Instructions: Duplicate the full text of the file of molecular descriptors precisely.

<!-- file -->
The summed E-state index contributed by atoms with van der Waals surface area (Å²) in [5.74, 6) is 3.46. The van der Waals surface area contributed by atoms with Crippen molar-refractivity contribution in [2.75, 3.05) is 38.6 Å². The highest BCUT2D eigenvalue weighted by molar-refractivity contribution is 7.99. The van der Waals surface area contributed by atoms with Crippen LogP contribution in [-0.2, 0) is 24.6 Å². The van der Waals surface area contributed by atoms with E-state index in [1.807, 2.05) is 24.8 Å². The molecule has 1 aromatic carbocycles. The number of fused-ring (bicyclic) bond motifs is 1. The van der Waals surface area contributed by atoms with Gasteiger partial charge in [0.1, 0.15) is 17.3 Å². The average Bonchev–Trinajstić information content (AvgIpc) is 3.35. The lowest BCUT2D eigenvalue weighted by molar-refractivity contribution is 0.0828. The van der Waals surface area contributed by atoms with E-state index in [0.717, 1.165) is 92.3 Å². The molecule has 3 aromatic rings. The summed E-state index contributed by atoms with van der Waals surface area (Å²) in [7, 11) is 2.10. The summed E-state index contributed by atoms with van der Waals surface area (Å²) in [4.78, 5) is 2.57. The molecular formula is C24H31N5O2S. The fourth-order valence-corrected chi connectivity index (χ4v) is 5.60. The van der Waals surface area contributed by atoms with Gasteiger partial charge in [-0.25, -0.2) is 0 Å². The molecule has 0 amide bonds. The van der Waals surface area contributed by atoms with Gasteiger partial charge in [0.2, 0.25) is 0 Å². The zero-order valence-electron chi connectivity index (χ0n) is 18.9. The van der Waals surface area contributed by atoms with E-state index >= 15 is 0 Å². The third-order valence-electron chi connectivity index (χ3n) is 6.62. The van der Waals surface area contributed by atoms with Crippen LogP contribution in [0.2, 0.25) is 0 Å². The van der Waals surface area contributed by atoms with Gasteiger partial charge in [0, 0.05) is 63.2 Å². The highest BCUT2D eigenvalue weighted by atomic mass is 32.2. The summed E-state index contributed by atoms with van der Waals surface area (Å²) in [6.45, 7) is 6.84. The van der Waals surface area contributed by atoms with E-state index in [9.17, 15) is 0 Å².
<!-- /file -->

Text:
The summed E-state index contributed by atoms with van der Waals surface area (Å²) in [5.74, 6) is 3.46. The van der Waals surface area contributed by atoms with Crippen molar-refractivity contribution in [2.75, 3.05) is 38.6 Å². The highest BCUT2D eigenvalue weighted by molar-refractivity contribution is 7.99. The van der Waals surface area contributed by atoms with Crippen LogP contribution in [-0.2, 0) is 24.6 Å². The van der Waals surface area contributed by atoms with E-state index in [1.807, 2.05) is 24.8 Å². The molecule has 1 aromatic carbocycles. The number of fused-ring (bicyclic) bond motifs is 1. The van der Waals surface area contributed by atoms with Gasteiger partial charge in [0.1, 0.15) is 17.3 Å². The average Bonchev–Trinajstić information content (AvgIpc) is 3.35. The lowest BCUT2D eigenvalue weighted by molar-refractivity contribution is 0.0828. The van der Waals surface area contributed by atoms with E-state index in [0.717, 1.165) is 92.3 Å². The molecule has 3 aromatic rings. The summed E-state index contributed by atoms with van der Waals surface area (Å²) in [7, 11) is 2.10. The summed E-state index contributed by atoms with van der Waals surface area (Å²) in [4.78, 5) is 2.57. The molecular formula is C24H31N5O2S. The fourth-order valence-corrected chi connectivity index (χ4v) is 5.60. The van der Waals surface area contributed by atoms with Gasteiger partial charge in [-0.25, -0.2) is 0 Å². The molecule has 0 amide bonds. The van der Waals surface area contributed by atoms with Gasteiger partial charge in [0.2, 0.25) is 0 Å². The zero-order valence-electron chi connectivity index (χ0n) is 18.9. The van der Waals surface area contributed by atoms with E-state index >= 15 is 0 Å². The third-order valence-electron chi connectivity index (χ3n) is 6.62. The van der Waals surface area contributed by atoms with Crippen LogP contribution in [0.2, 0.25) is 0 Å². The van der Waals surface area contributed by atoms with Gasteiger partial charge in [0, 0.05) is 63.2 Å². The highest BCUT2D eigenvalue weighted by atomic mass is 32.2. The summed E-state index contributed by atoms with van der Waals surface area (Å²) in [6.45, 7) is 6.84. The van der Waals surface area contributed by atoms with E-state index in [9.17, 15) is 0 Å².